Moviegoers at a screening of Rogue One: A Star Wars Story in Los Angeles Saturday night got much more than a film and some popcorn.
Facebook’s Oculus virtual reality division teamed up with cinematic theater experience provider Cinespia to debut a four-minute immersive experience that enabled attendees to experience all the bells and whistles of VR without a headset.
Wareheim’s Reality character also interacts online with people, via social and digital channels, commenting on his struggles with VR. And people can play with stickers and GIFs of the Reality character.
We are especially excited about where we’re going with VR right now,” Rebecca Van Dyck, chief marketing officer of augmented reality and VR at Facebook, said in an interview. “This is a super-exciting time for VR in general. VR has been a tethered headset since its inception, and Quest is the first time we’ve had a stand-alone experience—a fully immersive experience without being tethered to a computer.”
Oculus and Cinespia transformed the historic Los Angeles Theatre with lasers, projectors and practical effects, and Oculus said this event marks the first time these technologies were combined together to demonstrate the scale and impact of VR.
“What if you were in a room that was just taken over by the whole experience?” Van Dyck said.
The event began with a 2D video of VR rhythm game Beat Saber, followed by a transition to 3D movement and sound for a look at popular VR adventure game Moss, which climaxed with a battle between Quill, the game’s mouse hero, and a slithering snake.
The next stop was zero-gravity sports game Echo Arena, for which the theater was transformed into an orbital space station, where 3D characters engaged in combat.
Finally, tying in with the movie that they came to see, Darth Vader appeared and used the power of the Force to make the theater walls crumble and lava gush through the cracks.
Following Rogue One: A Star Wars Story, guests were invited to try out Vader Immortal: A Star Wars VR Series on the Oculus Quest, as well as to explore the Los Angeles Theatre—which is rarely open to the public—complete with full bars and concessions, a DJ dance party in the ballroom and Cinespia’s custom photo booth.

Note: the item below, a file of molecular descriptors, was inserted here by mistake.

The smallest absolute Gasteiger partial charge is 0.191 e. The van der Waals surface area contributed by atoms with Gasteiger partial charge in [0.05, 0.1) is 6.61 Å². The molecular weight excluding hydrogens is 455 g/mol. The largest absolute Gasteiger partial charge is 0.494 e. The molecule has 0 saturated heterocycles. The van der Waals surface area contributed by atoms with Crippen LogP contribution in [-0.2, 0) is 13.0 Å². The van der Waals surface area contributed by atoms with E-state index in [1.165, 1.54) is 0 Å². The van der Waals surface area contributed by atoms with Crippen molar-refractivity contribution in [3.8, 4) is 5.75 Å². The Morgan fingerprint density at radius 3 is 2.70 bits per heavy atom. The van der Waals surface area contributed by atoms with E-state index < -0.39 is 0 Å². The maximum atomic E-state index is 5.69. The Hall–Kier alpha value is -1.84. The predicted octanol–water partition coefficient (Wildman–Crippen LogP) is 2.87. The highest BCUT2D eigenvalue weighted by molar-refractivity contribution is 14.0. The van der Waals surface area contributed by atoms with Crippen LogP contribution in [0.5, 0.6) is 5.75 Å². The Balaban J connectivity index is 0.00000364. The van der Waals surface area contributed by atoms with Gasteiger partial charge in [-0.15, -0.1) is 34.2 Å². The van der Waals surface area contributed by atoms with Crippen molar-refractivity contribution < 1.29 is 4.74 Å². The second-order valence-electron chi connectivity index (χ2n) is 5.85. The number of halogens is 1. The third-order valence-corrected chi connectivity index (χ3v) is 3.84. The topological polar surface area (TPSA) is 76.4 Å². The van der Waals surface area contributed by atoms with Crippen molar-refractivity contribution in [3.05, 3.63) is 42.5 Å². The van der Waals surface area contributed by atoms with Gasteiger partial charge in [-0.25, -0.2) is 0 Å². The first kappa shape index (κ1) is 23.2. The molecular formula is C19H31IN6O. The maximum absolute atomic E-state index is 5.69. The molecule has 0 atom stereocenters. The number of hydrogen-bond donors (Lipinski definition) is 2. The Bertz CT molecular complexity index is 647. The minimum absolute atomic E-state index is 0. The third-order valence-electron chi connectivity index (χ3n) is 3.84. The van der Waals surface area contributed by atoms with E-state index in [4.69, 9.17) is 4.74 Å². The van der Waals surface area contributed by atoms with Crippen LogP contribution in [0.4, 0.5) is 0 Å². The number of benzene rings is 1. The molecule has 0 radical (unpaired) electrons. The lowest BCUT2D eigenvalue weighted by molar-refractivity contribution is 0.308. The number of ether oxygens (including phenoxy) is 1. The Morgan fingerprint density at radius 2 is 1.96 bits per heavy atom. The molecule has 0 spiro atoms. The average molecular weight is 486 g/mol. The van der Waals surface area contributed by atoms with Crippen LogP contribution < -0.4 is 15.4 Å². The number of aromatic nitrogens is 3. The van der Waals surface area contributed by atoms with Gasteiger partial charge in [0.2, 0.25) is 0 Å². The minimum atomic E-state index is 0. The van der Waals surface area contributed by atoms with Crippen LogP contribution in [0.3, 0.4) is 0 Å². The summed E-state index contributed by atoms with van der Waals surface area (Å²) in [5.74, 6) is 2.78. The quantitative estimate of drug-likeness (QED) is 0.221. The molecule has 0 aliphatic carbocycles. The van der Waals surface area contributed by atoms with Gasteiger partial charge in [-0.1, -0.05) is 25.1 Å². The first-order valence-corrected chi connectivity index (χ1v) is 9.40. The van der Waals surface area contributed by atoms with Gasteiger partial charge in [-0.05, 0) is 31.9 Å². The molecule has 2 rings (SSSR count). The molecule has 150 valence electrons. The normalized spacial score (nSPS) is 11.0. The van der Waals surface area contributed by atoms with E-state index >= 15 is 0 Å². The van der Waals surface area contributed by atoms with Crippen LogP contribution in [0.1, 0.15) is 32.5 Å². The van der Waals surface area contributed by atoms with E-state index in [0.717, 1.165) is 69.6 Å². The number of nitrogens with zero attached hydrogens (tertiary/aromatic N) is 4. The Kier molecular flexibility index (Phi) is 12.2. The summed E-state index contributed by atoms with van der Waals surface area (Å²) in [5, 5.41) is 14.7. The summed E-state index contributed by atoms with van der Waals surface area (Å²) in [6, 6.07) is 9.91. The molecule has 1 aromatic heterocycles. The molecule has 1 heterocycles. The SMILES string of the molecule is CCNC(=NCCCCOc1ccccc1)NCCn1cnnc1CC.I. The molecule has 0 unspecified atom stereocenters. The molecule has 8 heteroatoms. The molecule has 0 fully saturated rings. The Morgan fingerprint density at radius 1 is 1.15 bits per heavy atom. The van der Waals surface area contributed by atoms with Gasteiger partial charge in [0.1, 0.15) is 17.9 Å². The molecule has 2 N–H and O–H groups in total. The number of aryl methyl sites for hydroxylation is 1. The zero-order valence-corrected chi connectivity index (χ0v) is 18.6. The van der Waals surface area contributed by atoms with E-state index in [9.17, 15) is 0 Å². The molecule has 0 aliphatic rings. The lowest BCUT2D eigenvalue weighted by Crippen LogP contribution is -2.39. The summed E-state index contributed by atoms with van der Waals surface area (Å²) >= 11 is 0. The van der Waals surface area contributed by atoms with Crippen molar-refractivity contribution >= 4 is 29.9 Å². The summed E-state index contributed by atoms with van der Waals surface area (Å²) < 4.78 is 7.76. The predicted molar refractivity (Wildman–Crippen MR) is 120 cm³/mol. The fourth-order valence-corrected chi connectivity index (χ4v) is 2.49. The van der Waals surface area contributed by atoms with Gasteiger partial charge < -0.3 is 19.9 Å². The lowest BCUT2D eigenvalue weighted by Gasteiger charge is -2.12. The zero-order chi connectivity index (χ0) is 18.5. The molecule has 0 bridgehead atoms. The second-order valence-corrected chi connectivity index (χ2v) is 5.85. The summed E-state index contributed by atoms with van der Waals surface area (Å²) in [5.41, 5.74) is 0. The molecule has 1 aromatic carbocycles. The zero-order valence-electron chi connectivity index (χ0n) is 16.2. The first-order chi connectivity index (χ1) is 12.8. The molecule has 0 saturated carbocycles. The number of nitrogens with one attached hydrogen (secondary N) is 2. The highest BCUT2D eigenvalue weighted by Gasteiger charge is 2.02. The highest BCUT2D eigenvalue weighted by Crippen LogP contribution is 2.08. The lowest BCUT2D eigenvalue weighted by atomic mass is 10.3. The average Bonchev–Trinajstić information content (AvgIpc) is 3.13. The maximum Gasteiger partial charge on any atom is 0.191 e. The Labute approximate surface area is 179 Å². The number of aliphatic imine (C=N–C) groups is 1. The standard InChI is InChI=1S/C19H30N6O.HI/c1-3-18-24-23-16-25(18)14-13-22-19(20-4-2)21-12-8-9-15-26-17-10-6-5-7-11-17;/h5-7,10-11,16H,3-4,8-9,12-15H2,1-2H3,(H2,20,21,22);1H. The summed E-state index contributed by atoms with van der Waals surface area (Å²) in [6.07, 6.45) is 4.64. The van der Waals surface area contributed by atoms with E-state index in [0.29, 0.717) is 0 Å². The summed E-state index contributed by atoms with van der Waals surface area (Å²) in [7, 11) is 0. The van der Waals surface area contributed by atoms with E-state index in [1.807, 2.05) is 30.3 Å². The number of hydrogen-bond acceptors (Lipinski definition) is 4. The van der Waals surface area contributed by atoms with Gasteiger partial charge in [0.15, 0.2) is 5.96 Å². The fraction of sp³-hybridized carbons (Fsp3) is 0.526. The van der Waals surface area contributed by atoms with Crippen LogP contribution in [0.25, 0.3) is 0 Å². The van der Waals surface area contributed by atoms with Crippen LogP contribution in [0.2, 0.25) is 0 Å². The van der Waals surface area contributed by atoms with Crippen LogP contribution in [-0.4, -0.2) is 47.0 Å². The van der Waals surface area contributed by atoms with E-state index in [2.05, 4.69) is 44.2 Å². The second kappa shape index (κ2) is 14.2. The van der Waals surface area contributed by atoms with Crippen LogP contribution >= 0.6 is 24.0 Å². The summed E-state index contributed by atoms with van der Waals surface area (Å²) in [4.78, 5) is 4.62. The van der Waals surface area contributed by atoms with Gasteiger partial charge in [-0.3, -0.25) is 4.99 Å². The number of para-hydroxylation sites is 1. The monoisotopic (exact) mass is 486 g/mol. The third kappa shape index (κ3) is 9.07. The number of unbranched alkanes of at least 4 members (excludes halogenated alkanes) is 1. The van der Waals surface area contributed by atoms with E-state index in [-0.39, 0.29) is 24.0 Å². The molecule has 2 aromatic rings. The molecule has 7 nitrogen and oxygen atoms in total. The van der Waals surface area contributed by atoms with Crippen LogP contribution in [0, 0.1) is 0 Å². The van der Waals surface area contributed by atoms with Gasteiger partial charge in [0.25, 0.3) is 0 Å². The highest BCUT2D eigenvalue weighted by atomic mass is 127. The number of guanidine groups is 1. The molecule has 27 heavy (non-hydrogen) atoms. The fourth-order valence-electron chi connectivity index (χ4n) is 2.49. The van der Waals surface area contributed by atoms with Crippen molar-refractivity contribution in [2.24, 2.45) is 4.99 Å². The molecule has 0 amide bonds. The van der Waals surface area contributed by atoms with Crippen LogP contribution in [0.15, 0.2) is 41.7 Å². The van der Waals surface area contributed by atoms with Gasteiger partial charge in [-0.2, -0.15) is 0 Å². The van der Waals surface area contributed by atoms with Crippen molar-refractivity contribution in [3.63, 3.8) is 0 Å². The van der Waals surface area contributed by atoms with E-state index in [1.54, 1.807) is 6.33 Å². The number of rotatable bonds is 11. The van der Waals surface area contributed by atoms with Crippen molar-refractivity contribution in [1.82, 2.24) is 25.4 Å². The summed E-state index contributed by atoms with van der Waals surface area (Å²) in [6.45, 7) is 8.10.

“Vader Immortal was perfectly suited to the experience before watching Rogue One,” Van Dyck said.
Oculus said the process of creating the VR experience took eight weeks, and it worked with engineers, programmers and designers from VTProDesign.
They took a 3D scan of the building and created a 16K by 8K resolution spherical map powered by 22 high-powered projectors, adding in 16 lasers to map out the venue space in greater detail and create volumetric beam and aerial effects, including a set of custom lasers that projected out into the crowd.
The engineers built a custom hologram mesh screen to provide the illusion of 3D objects floating around the stage, adding a jumbo LED video screen to enhance the holographic effects by producing a parallax effect.
Finally, the team added to the digital effects with actual effects, such as fog and confetti, to simulate in-game particle effects.
A custom audio solution was developed using 22 channels of audio and custom tracks.
Oculus’ campaign is “a really unique concept to help express what makes VR great, Defy Reality,” Van Dyck said, adding that the company is “taking it to next level for the holiday season.”